Screenshot from 2013-02-05 00:06:21    Screenshot_2013-02-05-09-52-53

Currently Hosted @ Kiva Search on Amazon Cloud

Just finished writing my full blown JavaScript search tool for Kiva and I was too excited to keep it a secret anymore :) .  I have been an involved kiva lender for many years now.  For the last couple of years I have been using the nifty tool kivalens to search and locate suitable loans to lend to.  It has worked great for me – extremely satisfied.  The only challenge had been that it is Silverlight based.  So does not work easily on Linux machines.  I took kivalens’s  functionality as a base to learn NodeJS by converting it into a pure HTML5 single page client with a NodeJS backend.  It currently searches using almost all the filtering options the mother application has.  It still lacks some features but those are not really important to me.  But if time permits I would love to make it full fledged and publish open sourced.

The application works like this.  It uses the public kiva RESTful APIs to get newest loans from Kiva in JSON format.  To it it adds in Field Partner information.  Some of the field partner information is not available through public APIs.  So it uses server side webpage scrapping to get this additional information.  It saves it all into a database.  Couple of background jobs keeps this information updated.  These jobs also purged fully funded loan information from the database so that its size is in check.

The client UI is fairly simple.  It has some draggable sliders to mark min-max for some key lending parameters.  When the parameters are changed matching loans are fetched and rendered as a list.  User can click through to complete lending.  It is simple and it works.

The serve side is NodeJS.  I have used ‘express‘ as a web framework to manage the listening thread.  MongoJS is used to connect and manage data stored in MongoDB.  Three setTimeout() background jobs synchronizes Kiva datasets with local database.   For webpage scrapping to collect additional partner information for more search options I used node-htmlparser and node-soupselect two brilliant node modules.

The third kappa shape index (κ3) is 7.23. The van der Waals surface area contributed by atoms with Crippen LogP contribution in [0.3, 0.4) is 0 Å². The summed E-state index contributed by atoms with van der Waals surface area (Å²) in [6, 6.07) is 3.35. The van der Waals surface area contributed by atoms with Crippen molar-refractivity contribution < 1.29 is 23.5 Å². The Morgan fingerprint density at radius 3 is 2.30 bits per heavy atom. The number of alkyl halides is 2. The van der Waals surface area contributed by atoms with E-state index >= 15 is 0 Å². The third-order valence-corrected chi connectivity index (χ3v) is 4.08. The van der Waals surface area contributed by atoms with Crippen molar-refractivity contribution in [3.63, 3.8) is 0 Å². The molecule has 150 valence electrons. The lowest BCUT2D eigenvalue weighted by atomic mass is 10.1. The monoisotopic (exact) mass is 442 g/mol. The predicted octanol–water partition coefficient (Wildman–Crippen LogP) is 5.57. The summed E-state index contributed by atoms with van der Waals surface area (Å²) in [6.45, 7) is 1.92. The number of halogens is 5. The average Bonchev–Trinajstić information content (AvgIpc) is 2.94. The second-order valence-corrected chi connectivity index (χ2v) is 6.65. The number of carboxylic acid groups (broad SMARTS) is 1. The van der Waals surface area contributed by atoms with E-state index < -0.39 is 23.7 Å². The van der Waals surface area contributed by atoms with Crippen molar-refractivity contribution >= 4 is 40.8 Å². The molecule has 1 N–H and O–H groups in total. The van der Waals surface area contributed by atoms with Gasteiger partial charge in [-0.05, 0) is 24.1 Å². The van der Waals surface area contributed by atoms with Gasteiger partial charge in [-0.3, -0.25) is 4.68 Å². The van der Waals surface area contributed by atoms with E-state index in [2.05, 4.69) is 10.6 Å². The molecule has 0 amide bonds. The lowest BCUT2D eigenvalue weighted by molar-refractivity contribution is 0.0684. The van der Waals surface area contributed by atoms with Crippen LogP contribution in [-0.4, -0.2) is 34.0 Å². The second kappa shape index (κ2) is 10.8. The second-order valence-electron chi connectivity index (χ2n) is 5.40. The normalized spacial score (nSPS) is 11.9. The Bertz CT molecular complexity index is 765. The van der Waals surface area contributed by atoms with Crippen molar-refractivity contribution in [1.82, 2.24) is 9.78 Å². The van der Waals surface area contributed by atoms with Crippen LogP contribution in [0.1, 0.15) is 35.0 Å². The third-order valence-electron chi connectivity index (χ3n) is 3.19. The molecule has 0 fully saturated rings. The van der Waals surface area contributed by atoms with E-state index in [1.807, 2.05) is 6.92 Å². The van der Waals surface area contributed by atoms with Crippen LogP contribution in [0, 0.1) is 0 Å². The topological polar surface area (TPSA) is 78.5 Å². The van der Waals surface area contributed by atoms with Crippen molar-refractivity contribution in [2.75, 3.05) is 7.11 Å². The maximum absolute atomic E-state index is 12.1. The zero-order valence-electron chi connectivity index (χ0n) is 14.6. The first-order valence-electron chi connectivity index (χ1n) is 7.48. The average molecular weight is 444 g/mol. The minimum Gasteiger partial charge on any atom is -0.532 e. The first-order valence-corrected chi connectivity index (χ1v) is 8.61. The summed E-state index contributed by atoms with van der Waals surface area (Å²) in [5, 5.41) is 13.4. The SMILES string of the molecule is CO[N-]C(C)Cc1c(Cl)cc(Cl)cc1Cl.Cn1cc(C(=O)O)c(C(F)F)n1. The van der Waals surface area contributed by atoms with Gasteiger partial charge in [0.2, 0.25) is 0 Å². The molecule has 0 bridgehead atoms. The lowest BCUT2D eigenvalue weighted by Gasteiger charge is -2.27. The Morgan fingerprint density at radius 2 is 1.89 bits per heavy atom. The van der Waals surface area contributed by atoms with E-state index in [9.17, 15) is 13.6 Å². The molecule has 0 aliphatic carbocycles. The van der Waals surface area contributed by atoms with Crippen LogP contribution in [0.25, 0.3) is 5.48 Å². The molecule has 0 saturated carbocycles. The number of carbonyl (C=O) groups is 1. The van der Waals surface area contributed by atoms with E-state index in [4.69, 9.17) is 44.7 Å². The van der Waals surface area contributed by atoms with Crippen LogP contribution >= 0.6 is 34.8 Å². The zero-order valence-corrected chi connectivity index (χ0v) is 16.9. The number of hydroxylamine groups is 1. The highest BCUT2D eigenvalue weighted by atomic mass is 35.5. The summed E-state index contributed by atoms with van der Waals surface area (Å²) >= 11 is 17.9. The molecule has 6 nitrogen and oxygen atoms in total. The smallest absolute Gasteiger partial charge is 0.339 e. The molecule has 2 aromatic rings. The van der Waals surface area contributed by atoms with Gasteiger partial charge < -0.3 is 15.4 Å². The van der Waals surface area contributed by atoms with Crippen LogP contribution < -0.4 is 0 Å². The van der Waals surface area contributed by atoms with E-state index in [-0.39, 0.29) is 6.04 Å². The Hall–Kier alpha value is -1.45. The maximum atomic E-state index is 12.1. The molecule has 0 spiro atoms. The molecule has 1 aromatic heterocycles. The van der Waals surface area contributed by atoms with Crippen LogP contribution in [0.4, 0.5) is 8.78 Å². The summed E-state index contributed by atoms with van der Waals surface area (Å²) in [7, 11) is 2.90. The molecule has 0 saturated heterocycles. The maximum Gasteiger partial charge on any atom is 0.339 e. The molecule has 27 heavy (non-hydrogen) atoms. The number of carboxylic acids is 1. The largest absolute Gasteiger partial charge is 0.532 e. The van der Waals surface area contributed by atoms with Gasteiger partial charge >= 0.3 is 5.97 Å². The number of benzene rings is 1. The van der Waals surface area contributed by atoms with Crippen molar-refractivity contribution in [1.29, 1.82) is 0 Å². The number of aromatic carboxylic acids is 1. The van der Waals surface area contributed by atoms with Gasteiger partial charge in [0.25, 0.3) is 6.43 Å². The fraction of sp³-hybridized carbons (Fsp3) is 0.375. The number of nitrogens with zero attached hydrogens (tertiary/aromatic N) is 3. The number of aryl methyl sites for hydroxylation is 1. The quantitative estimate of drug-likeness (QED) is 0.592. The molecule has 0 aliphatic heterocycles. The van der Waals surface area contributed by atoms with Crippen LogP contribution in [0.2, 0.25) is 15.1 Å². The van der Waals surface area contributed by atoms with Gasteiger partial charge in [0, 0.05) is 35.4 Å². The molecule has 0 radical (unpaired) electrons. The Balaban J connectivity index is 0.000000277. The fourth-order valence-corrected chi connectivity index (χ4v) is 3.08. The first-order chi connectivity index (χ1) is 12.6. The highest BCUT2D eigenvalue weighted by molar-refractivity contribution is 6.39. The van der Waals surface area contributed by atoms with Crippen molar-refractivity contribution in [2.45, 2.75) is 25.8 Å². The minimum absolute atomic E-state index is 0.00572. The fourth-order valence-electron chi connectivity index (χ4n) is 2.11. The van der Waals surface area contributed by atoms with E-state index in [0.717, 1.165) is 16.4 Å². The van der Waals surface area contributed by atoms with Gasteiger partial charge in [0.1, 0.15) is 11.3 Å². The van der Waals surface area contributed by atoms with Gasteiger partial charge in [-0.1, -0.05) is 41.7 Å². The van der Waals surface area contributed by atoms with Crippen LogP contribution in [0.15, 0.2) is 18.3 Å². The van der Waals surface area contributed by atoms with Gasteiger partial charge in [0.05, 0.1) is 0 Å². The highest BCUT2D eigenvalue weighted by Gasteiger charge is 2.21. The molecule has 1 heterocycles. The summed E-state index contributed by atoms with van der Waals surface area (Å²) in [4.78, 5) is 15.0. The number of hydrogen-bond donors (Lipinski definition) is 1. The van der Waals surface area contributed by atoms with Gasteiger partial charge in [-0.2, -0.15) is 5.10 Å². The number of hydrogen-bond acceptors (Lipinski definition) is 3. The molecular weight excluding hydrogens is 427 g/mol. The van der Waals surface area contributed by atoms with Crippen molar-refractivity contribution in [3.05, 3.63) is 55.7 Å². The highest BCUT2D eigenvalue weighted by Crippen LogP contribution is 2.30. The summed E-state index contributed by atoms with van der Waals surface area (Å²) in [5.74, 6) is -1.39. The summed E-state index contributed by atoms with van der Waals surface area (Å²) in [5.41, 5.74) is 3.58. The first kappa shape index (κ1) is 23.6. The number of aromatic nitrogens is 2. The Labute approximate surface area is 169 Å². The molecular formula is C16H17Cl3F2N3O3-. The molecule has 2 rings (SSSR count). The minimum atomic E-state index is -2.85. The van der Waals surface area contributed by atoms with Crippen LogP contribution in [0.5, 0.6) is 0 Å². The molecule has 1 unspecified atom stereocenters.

For the client side I went with Twitter Bootstrap for basic scaffolding.  JQuery is used for managing various AJAX calls.  Handlebarjs is used as the templating framework for rendering loan data.

One great side benefit of this learning was that I got introduced to a super editor called Sublime Text.  It supports a huge number of programming languages and has a very flexible extension system to enhance its features.  Writing NodeJS JavaScript on this IDE was like silk.  Very impressed.

For a JavaScript expert this would be child’s play.  But for me, someone who 90% time writes no-ui server code in Java, this whole project was a small scale Mt. Everest.  I learnt so much of JavaScript and about the amazing collaborative development that is happening on the NodeJS front,  The simplicity of NodeJS and the completeness of its support system in terms of all necessary tools and libraries is just amazing.  I will continue to learn NodeJS by improving on what I have now.

An ambitious product roadmap for the next 30 days.

  • Ability to save and retrieve search criteria based on some user credentials.
  • A notification system that can push loan availability information to user from the backend even if user is not using the client.
  • Repackage the client JS as a PhoneGap project for iOS and Android.
  • More search criteria options.
  • More visualization options for the loan and portfolio demographics.

Exciting times ahead!

Leave a Reply

Your email address will not be published. Required fields are marked *

You may use these HTML tags and attributes: <a href="" title=""> <abbr title=""> <acronym title=""> <b> <blockquote cite=""> <cite> <code> <del datetime=""> <em> <i> <q cite=""> <strike> <strong>

Post Navigation